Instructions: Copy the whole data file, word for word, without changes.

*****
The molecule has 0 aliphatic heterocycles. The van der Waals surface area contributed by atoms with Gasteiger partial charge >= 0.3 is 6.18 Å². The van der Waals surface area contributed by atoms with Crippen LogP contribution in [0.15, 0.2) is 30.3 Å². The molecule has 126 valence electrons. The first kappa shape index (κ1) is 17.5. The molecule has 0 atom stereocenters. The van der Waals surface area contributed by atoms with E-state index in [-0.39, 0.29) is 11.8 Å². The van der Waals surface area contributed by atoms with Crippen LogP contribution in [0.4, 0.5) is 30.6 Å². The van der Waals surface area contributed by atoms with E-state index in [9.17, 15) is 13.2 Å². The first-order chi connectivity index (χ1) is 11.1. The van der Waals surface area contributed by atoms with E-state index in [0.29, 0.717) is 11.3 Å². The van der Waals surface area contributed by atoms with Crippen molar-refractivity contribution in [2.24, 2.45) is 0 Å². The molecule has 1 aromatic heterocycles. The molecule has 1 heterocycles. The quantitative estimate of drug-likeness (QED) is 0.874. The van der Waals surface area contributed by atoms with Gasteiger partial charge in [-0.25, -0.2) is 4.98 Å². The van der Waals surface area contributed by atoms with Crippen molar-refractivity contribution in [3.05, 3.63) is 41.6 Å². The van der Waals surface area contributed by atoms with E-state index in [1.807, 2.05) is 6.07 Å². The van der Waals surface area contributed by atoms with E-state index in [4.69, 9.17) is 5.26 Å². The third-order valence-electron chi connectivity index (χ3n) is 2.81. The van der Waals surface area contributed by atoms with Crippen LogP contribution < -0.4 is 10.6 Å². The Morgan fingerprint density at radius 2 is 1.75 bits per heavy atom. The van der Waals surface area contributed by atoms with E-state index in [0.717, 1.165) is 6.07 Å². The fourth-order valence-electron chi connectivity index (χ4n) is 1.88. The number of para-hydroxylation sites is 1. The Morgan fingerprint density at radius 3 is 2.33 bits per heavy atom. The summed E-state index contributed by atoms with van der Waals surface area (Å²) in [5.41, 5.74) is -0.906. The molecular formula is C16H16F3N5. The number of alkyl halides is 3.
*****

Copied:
The molecule has 0 aliphatic heterocycles. The van der Waals surface area contributed by atoms with Gasteiger partial charge >= 0.3 is 6.18 Å². The van der Waals surface area contributed by atoms with Crippen LogP contribution in [0.15, 0.2) is 30.3 Å². The molecule has 126 valence electrons. The first kappa shape index (κ1) is 17.5. The molecule has 0 atom stereocenters. The van der Waals surface area contributed by atoms with E-state index in [-0.39, 0.29) is 11.8 Å². The van der Waals surface area contributed by atoms with Crippen LogP contribution in [0.4, 0.5) is 30.6 Å². The van der Waals surface area contributed by atoms with E-state index in [9.17, 15) is 13.2 Å². The first-order chi connectivity index (χ1) is 11.1. The van der Waals surface area contributed by atoms with E-state index in [0.29, 0.717) is 11.3 Å². The van der Waals surface area contributed by atoms with Crippen molar-refractivity contribution in [2.24, 2.45) is 0 Å². The molecule has 1 aromatic heterocycles. The molecule has 1 heterocycles. The quantitative estimate of drug-likeness (QED) is 0.874. The van der Waals surface area contributed by atoms with Gasteiger partial charge in [-0.25, -0.2) is 4.98 Å². The van der Waals surface area contributed by atoms with Crippen molar-refractivity contribution in [3.05, 3.63) is 41.6 Å². The van der Waals surface area contributed by atoms with E-state index in [1.807, 2.05) is 6.07 Å². The van der Waals surface area contributed by atoms with E-state index in [4.69, 9.17) is 5.26 Å². The third-order valence-electron chi connectivity index (χ3n) is 2.81. The van der Waals surface area contributed by atoms with Crippen LogP contribution < -0.4 is 10.6 Å². The Morgan fingerprint density at radius 2 is 1.75 bits per heavy atom. The van der Waals surface area contributed by atoms with E-state index in [0.717, 1.165) is 6.07 Å². The fourth-order valence-electron chi connectivity index (χ4n) is 1.88. The number of para-hydroxylation sites is 1. The Morgan fingerprint density at radius 3 is 2.33 bits per heavy atom. The summed E-state index contributed by atoms with van der Waals surface area (Å²) in [5.41, 5.74) is -0.906. The molecular formula is C16H16F3N5. The number of alkyl halides is 3.